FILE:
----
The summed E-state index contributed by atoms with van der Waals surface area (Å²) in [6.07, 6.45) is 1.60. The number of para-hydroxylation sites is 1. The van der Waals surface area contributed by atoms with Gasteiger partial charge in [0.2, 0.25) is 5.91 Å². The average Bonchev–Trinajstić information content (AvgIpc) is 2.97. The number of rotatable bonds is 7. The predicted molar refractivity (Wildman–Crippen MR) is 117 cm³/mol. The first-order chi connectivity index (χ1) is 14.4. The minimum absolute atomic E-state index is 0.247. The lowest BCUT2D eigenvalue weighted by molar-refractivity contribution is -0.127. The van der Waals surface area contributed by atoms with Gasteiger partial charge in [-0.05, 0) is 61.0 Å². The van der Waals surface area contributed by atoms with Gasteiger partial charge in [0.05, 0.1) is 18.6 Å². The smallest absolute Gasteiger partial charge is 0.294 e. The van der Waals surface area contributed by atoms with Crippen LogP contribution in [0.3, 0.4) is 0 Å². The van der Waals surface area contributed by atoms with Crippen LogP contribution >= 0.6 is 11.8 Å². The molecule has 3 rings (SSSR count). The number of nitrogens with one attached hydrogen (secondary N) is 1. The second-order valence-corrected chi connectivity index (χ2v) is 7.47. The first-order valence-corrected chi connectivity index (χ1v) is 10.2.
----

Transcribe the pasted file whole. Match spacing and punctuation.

The summed E-state index contributed by atoms with van der Waals surface area (Å²) in [6.07, 6.45) is 1.60. The number of para-hydroxylation sites is 1. The van der Waals surface area contributed by atoms with Gasteiger partial charge in [0.2, 0.25) is 5.91 Å². The average Bonchev–Trinajstić information content (AvgIpc) is 2.97. The number of rotatable bonds is 7. The predicted molar refractivity (Wildman–Crippen MR) is 117 cm³/mol. The first-order chi connectivity index (χ1) is 14.4. The minimum absolute atomic E-state index is 0.247. The lowest BCUT2D eigenvalue weighted by molar-refractivity contribution is -0.127. The van der Waals surface area contributed by atoms with Gasteiger partial charge in [-0.05, 0) is 61.0 Å². The van der Waals surface area contributed by atoms with Gasteiger partial charge in [0.05, 0.1) is 18.6 Å². The smallest absolute Gasteiger partial charge is 0.294 e. The van der Waals surface area contributed by atoms with Crippen LogP contribution in [0.3, 0.4) is 0 Å². The van der Waals surface area contributed by atoms with Crippen LogP contribution >= 0.6 is 11.8 Å². The molecule has 3 rings (SSSR count). The number of nitrogens with one attached hydrogen (secondary N) is 1. The second-order valence-corrected chi connectivity index (χ2v) is 7.47. The first-order valence-corrected chi connectivity index (χ1v) is 10.2.